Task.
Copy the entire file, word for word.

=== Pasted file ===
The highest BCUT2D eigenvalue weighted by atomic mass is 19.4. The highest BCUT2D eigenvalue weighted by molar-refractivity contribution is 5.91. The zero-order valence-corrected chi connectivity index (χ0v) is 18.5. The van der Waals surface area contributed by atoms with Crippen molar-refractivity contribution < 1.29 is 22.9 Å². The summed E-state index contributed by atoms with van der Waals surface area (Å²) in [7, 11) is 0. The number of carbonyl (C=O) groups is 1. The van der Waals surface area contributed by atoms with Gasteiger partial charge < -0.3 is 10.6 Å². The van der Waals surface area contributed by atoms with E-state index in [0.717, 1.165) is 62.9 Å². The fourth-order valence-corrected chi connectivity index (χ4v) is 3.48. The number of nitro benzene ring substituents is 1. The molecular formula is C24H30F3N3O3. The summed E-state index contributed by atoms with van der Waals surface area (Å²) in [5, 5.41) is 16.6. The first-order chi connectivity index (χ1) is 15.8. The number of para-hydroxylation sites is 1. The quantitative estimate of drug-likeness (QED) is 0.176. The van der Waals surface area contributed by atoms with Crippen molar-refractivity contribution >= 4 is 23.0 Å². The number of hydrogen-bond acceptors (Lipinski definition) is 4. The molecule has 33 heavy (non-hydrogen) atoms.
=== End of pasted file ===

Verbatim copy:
The highest BCUT2D eigenvalue weighted by atomic mass is 19.4. The highest BCUT2D eigenvalue weighted by molar-refractivity contribution is 5.91. The zero-order valence-corrected chi connectivity index (χ0v) is 18.5. The van der Waals surface area contributed by atoms with Crippen molar-refractivity contribution < 1.29 is 22.9 Å². The summed E-state index contributed by atoms with van der Waals surface area (Å²) in [7, 11) is 0. The number of carbonyl (C=O) groups is 1. The van der Waals surface area contributed by atoms with Gasteiger partial charge < -0.3 is 10.6 Å². The van der Waals surface area contributed by atoms with E-state index in [0.717, 1.165) is 62.9 Å². The fourth-order valence-corrected chi connectivity index (χ4v) is 3.48. The number of nitro benzene ring substituents is 1. The molecular formula is C24H30F3N3O3. The summed E-state index contributed by atoms with van der Waals surface area (Å²) in [5, 5.41) is 16.6. The first-order chi connectivity index (χ1) is 15.8. The number of para-hydroxylation sites is 1. The quantitative estimate of drug-likeness (QED) is 0.176. The van der Waals surface area contributed by atoms with Crippen molar-refractivity contribution >= 4 is 23.0 Å². The number of hydrogen-bond acceptors (Lipinski definition) is 4. The molecule has 33 heavy (non-hydrogen) atoms.